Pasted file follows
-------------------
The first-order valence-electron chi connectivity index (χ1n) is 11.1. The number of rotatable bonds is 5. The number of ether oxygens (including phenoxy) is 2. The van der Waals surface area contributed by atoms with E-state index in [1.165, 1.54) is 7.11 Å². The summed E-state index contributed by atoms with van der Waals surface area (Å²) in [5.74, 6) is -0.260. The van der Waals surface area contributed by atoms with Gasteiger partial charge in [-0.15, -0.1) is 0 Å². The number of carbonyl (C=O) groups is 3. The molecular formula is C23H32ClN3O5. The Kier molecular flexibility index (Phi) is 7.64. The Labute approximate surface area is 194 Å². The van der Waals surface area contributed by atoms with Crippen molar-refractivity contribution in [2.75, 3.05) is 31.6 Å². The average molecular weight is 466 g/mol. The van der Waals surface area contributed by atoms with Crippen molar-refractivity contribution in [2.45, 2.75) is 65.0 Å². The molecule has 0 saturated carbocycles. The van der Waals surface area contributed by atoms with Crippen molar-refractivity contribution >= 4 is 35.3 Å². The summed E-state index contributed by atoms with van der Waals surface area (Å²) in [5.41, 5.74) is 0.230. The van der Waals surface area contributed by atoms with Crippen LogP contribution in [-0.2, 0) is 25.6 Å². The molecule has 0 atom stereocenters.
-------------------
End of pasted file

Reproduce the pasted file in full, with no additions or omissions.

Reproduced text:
The first-order valence-electron chi connectivity index (χ1n) is 11.1. The number of rotatable bonds is 5. The number of ether oxygens (including phenoxy) is 2. The van der Waals surface area contributed by atoms with E-state index in [1.165, 1.54) is 7.11 Å². The summed E-state index contributed by atoms with van der Waals surface area (Å²) in [5.74, 6) is -0.260. The van der Waals surface area contributed by atoms with Gasteiger partial charge in [-0.15, -0.1) is 0 Å². The number of carbonyl (C=O) groups is 3. The molecular formula is C23H32ClN3O5. The Kier molecular flexibility index (Phi) is 7.64. The Labute approximate surface area is 194 Å². The van der Waals surface area contributed by atoms with Crippen molar-refractivity contribution in [2.75, 3.05) is 31.6 Å². The average molecular weight is 466 g/mol. The van der Waals surface area contributed by atoms with Crippen molar-refractivity contribution in [2.45, 2.75) is 65.0 Å². The molecule has 0 saturated carbocycles. The van der Waals surface area contributed by atoms with Crippen molar-refractivity contribution >= 4 is 35.3 Å². The summed E-state index contributed by atoms with van der Waals surface area (Å²) in [5.41, 5.74) is 0.230. The van der Waals surface area contributed by atoms with Crippen LogP contribution in [-0.2, 0) is 25.6 Å². The molecule has 0 atom stereocenters.